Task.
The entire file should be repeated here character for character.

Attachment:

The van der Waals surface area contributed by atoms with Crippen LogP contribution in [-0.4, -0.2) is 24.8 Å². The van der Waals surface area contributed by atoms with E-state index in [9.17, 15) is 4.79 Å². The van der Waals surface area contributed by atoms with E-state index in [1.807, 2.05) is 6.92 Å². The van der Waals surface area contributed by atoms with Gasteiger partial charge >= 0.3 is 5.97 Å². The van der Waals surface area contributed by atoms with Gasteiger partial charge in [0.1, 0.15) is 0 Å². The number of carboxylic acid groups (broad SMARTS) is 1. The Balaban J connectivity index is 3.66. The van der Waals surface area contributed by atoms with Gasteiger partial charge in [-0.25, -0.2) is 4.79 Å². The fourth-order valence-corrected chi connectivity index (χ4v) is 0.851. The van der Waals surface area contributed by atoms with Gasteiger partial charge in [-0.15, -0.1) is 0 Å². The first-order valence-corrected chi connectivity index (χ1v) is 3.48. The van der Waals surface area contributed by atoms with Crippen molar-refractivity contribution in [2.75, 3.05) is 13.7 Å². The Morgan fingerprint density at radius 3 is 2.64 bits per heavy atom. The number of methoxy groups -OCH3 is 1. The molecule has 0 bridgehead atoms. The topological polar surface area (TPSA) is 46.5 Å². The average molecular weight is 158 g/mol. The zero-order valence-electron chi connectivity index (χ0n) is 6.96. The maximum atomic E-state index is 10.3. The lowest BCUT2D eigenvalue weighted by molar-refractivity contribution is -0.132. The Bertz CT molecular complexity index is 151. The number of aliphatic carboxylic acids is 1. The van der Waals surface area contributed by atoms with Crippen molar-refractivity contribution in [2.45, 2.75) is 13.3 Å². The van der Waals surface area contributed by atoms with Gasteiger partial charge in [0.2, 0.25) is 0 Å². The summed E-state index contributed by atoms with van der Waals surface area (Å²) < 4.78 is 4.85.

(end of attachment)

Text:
The van der Waals surface area contributed by atoms with Crippen LogP contribution in [-0.4, -0.2) is 24.8 Å². The van der Waals surface area contributed by atoms with E-state index in [9.17, 15) is 4.79 Å². The van der Waals surface area contributed by atoms with E-state index in [1.807, 2.05) is 6.92 Å². The van der Waals surface area contributed by atoms with Gasteiger partial charge >= 0.3 is 5.97 Å². The van der Waals surface area contributed by atoms with Gasteiger partial charge in [0.1, 0.15) is 0 Å². The number of carboxylic acid groups (broad SMARTS) is 1. The Balaban J connectivity index is 3.66. The van der Waals surface area contributed by atoms with Gasteiger partial charge in [-0.25, -0.2) is 4.79 Å². The fourth-order valence-corrected chi connectivity index (χ4v) is 0.851. The van der Waals surface area contributed by atoms with Gasteiger partial charge in [-0.15, -0.1) is 0 Å². The first-order valence-corrected chi connectivity index (χ1v) is 3.48. The van der Waals surface area contributed by atoms with Crippen molar-refractivity contribution in [2.75, 3.05) is 13.7 Å². The Morgan fingerprint density at radius 3 is 2.64 bits per heavy atom. The number of methoxy groups -OCH3 is 1. The molecule has 0 bridgehead atoms. The topological polar surface area (TPSA) is 46.5 Å². The average molecular weight is 158 g/mol. The zero-order valence-electron chi connectivity index (χ0n) is 6.96. The maximum atomic E-state index is 10.3. The lowest BCUT2D eigenvalue weighted by molar-refractivity contribution is -0.132. The Bertz CT molecular complexity index is 151. The number of aliphatic carboxylic acids is 1. The van der Waals surface area contributed by atoms with Crippen molar-refractivity contribution in [2.45, 2.75) is 13.3 Å². The van der Waals surface area contributed by atoms with Gasteiger partial charge in [0.2, 0.25) is 0 Å². The summed E-state index contributed by atoms with van der Waals surface area (Å²) < 4.78 is 4.85.